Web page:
John Tarnai, Danna Moore, and Marion Schultz from Washington State University presented a poster at the 2011 AAPOR conference in Phoenix titled, “Evaluating the Meaning of Vague Quantifier Terms in Questionnaires.” Their research began with the premise that “many questionnaires use vague response terms, such as ‘most’, ‘some’, ‘a few’ and survey results are analyzed as if these terms have the same meaning for most people.” John and his team have it absolutely right. Quantitative researchers routinely design their scales while casting only a casual eye on the obvious subjectivity – varying among respondents, analytical researchers, and users of the research – built into their structured measurements.
One piece of the Tarnai, et al research asked residents of Washington State about the likelihood that they will face “financial difficulties in the year ahead.” The question was asked using a four-point scale – very likely, somewhat likely, somewhat unlikely, and very unlikely – followed by a companion question that asked for a “percent from 0% to 100% that estimates the likelihood that you will have financial difficulties in the year ahead.” While the results show medians that “make sense” – e.g., the median percent associated with “very likely” is 80%, the median for “very unlikely” is 0% – it is the spread of percent associations that is interesting. For instance, some people who answered “very likely” also said that there was a 100% chance of financial difficulties but other people who answered “very likely” stated that the likelihood of being in financial difficulty was less than 50%. And the respondents who responded “somewhat likely” indicated that their chance of facing financial difficulty was anywhere from 100% to as low as 0%! So what on earth does “somewhat likely” actually mean?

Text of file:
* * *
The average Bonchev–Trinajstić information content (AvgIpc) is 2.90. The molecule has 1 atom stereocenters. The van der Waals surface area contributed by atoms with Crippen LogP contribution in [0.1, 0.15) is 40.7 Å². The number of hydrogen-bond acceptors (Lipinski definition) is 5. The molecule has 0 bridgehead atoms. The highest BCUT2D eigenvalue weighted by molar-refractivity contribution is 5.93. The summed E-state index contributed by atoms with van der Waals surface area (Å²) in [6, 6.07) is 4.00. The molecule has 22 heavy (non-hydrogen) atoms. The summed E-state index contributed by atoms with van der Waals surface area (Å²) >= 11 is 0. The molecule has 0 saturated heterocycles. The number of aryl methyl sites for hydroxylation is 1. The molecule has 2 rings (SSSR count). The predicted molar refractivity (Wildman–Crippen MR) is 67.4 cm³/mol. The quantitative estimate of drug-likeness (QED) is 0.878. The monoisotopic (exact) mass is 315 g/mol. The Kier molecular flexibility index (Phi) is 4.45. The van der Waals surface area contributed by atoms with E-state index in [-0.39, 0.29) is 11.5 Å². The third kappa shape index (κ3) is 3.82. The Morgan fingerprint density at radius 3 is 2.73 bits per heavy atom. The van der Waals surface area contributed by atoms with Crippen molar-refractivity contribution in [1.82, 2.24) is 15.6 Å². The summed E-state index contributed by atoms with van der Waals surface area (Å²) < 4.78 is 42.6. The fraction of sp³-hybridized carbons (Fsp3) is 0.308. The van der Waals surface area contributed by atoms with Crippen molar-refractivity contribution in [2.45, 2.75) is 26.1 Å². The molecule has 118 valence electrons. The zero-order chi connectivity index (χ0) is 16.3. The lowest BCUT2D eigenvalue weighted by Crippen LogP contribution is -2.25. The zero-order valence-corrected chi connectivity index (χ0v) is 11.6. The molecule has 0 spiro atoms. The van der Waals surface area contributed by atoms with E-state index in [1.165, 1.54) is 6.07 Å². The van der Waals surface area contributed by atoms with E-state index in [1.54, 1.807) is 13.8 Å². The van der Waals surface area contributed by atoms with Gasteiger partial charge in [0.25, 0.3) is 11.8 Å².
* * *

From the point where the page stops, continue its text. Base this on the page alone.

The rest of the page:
I returned from the AAPOR conference and found in my mailbox a customer satisfaction survey from Amtrak. This questionnaire is comprised of 36 rating questions all but three of which involve 11-point scales that look something like this:
So here is a question design that actually defines the vague term “very” by telling the respondent that “very satisfied” is equal to 100 and “very dissatisfied” is equal to 0. The problem of vague terms looks like it’s solved. Or is it? As a respondent I found the design disconcerting. It almost felt like a double-barreled question asking, on the one hand, if I was satisfied or dissatisfied with the train service and, on the other hand, if I was 100% satisfied, 90%, 20%? Frankly, I was stopped in my tracks (pun intended).
Maybe there is some value in the vagueness of our terms, at least from the standpoint of the respondent. Maybe it is a good thing allowing respondents to answer from their own understanding of terms, saving them the anguish of fixing their satisfaction to a metric. But if the researcher is to have any hope of providing usable data to the client, attention has to be paid to clarifying survey responses. After all, wouldn’t you want to know if the finding that 90% of your customers are “very likely” to buy from you again really means there is a 50-50 chance of a repeat purchase?
I agree. ‘Very likely’ might mean the same thing to one respondent as ‘somewhat likely’ means to another, yet as researchers we treat them as completely separate responses.
But in quantitative research I always report the respondents in aggregate–so the percentage scale would get reported as a median, which as the article states, still lines up with the Likert scale. So is it really better? Whether the data is ‘80% of respondents are ‘very likely’ to consider XX’ or ‘The median likelihood of consideration of respondents is 75%’ it seems there is still a big lack of clarity.
I agree with the case in point in your article Margaret, but do you have any suggestions to improve those scales you referenced? It seems like they are very commonplace in the industry, was just wondering if you had any recommendations/thoughts?
Thanks, George, for the question. I actually like how the researchers at WA State handled it, i.e., by asking the percentage question. And pre-testing via cognitive interviewing would help define those terms, at least for that particular respondent type. It also helps to make distinctions in terms as clear as possible, e.g., I have always found a scale that uses “extremely satisfied” and “very satisfied” or “excellent” and “very good” to be incredibly confusing—impossible for the respondent to know the difference and even more impossible for the researcher to analyze.